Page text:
The results from CVRPC and Relaxed CRVPC are generally better than those from SCVRP. Moreover, since CVRPC takes too long to solve for larger problems, the following constraints (23) and (24) are added to Relaxed CVRPC. Call the modified model Relaxed CVRPC with a fixed radius.
i = 1 N x i , N + k k = 1 ,   k = { 1 , , k }
c i , N + k [ j = 1 N x i , j k + x i , N + k k ] R ,   i = { 2 , , N } ,   k = { 1 , , K }
where R is the given distance from center to customers in each cluster.
To compare Relaxed CVRPC, Relaxed CVRPC with fixed radius and SCVRP models in larger size problems, 30 problems in sizes 50 × 10, 100 × 20, 150 × 30, 200 × 40 and 300 × 60 are uniformly generated with parameters in the same intervals as the previous simulations. Executed on a Lenovo Intel® Xeon® CPU 2.30 GHz 2.29 GHz (2 processors) with 64 GB of RAM, the results are shown in Table 3. Statistical tests are conducted to compare these results, and the results are shown in Table 4. At significance level α = 0.05 , the processing times of Relaxed CVRPC and Relaxed CVRPC with fixed radius are longer than SCVRP in all problem sizes. The Relaxed CVRPC with fixed radius gives a better TSP distance in comparison with both Relaxed CVRPC and SCVRP in all problem sizes. Note that since the processing time of SCVRP model is small, the model is run on AIMMS to test its efficiency. It can execute for problems with up to 2000 customers and 40 co-ops in 1800 s.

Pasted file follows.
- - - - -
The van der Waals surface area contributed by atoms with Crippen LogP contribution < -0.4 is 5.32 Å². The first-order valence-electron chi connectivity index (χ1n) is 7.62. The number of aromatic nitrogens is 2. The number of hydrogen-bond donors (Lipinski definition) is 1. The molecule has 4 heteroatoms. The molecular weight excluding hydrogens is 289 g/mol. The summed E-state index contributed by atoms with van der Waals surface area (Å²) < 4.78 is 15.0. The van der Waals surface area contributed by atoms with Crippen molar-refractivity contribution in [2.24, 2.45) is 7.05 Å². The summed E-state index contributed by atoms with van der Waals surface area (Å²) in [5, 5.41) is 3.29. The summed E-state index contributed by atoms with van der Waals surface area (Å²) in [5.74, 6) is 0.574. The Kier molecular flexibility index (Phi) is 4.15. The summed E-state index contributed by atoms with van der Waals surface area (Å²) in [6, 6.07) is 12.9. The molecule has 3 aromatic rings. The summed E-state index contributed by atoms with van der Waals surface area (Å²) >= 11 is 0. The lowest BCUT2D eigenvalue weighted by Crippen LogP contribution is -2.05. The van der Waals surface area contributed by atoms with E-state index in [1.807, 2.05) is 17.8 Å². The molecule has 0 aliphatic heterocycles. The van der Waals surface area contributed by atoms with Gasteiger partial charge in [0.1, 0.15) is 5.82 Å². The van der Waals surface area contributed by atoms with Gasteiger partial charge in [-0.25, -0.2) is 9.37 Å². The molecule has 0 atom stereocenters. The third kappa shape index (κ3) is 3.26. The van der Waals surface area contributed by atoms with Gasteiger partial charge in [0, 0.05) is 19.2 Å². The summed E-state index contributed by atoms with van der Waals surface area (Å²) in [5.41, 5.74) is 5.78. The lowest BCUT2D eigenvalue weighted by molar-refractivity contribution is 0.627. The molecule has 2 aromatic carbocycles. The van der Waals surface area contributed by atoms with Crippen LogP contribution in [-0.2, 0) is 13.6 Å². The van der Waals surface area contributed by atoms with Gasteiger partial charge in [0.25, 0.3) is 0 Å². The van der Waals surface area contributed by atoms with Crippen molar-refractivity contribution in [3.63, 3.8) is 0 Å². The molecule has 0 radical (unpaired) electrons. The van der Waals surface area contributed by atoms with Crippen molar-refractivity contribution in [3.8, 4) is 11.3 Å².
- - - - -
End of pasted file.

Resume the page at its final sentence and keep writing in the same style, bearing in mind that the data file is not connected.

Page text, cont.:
To compare Relaxed CVRPC, Relaxed CVRPC with fixed radius, and SCVRP models in normally distributed data, we generate normally distributed data in the indicated intervals. Small problem sizes, 10 × 2, 20 × 4, 30 × 6, and 40 × 8, 30 problems in each case, are solved on a Lenovo Intel® Xeon® CPU 2.30 GHz 2.29 GHz (2 processors) with 64 GB of RAM. The distances between customers and centers are generated from normal distribution in the interval [1450]. The demands of customers are in the range of [1, 1500], while the capacities of the centers fall in the interval [2000, 10,000]. The fixed cost for all problems is set to be zero. The average total distances found by TSP on clusters from CVRPC, Relaxed CVRPC and SCVRP are shown along with the average processing times in Table 5. As expected, the CVRPC model yields a better optimal solution compared to Relaxed CVRPC and SCVRP.
The results shown in Table 5 are similar to those of uniformly distributed simulation results. CVRPC model yields a better optimal solution compared to Relaxed CVRPC and SCVRP. However, CVRPC has a much longer processing time than the other two. Statistical tests have been conducted to confirm these observations. Table 6 shows the t- and p-values of pairwise comparison of the means of execution time, original optimal objective function values and the sum of all optimal objective function values of the TSPs over problem sizes of 10 × 2, 20 × 4, 30 × 6 and 40 × 8 for each pair tested at the significance level α = 0.05 .